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No, it’s okay, we need that once in a while. And yeah, I do that too… even if it’s something that’s a 99 percent likelihood of being completely right about it, it’s still possible to go about it in a prideful way.

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Thinking back on Adrienne’s questions, the article Hillary shared, and Mervin’s challenging question: In some ways it seems like the easiest thing to do is just leave. I think many of us wouldn’t be part of this discussion, if we felt like “leaving” our churches, where staying isn’t easy at all, is obviously the best and rightest answer. I have never left a church for the reasons I am considering now; I’ve only left when I moved from the area. I am not aware of any NT situations that would help me understand what to do today; there were really no choices then, except to leave THE church all together.
I have never studied ecclesiology in depth before. But that’s what we’re talking about now, I think. Has anyone else? Any good tools (by that I mean well formed theological or theoretical frameworks) that can help give clarity or guidance in deciding what to do?
And yes, I’m praying the Spirit uses those things to guide my thinking.
While I have a tentative “exit plan”, I haven’t left yet, and don’t want to behave rashly (although this has been coming on for 20 years).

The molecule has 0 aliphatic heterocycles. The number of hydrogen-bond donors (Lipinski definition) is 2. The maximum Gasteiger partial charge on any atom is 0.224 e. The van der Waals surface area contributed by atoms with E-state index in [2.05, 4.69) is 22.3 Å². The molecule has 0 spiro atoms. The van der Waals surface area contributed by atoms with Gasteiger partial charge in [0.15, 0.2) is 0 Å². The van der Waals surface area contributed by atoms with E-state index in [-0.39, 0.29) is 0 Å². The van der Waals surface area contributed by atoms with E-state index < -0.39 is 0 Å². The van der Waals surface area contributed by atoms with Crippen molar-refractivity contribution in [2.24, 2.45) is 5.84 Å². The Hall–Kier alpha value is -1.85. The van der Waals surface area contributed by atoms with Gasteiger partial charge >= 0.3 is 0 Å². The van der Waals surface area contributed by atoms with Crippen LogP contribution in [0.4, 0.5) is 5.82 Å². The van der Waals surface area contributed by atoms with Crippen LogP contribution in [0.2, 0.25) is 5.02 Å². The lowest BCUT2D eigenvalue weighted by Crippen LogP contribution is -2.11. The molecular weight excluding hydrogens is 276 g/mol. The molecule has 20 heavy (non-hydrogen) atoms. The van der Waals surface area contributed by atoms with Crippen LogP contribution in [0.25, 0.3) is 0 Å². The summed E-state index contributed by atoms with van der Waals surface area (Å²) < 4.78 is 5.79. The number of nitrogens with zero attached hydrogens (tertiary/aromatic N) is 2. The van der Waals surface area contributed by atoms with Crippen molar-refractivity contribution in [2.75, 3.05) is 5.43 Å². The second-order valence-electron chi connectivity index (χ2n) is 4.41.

Maybe for everyone else, this discussion is done. And that’s ok. It just isn’t for me yet, and I’m willing to continue it with thoughtful people who are working through the same issues.

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I read A Church Called Tov this year. Although I don’t think all churches going the wrong direction these days are necessarily “abusive,” it helped identify dynamics that are healthy and dysfunctional. And some leaders get behave very dysfunctionally when anyone questions their direction. The book helps you think through whether or not things are workable. At the time I read it, I thought things were, but now not so much.

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I think we need community, so leaving has its problems also. I am fortunate in that the church community I am in is fairly diverse considering our location, but that puts a lot of 1s in the pews with 3s and 4s, so not ideal. At least I’m not the only 3 in a sea of 1s. If you have a few friends who share your thoughts and there is not comparable local congregation around, perhaps think of having a house church. Prayers.

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One thing I’ve thought of is that part in Acts 15 where Paul and Barnabas don’t agree about whether to take Mark with them. Paul is basically like, “Nope, not working with Mark” and he and Barnabas part ways over it and do their ministry separately. “And there arose a sharp disagreement, so that they separated from each other.” So there’s some precedent, at least. Evidently they eventually worked it out because Paul (assuming traditional authorship) mentions Mark positively and implies he’s been around in 2 Timothy 4:11 and Colossians 4:10.

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Also, Paul had his hands full addressing problems at Corinth and elsewhere. False teachings were common subjects, drunkeness and not sharing at the Lord’s table, sexual issues, ethnic issues. While we might not have all the answers in this specific situation, we can take a little comfort that we are not alone in this age with conflict, as it has always been present.

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My NT prof at Wheaton used to make us answer in chorus his question “Why was this letter written?” with “Churches had problems!” over and over for all the NT letters.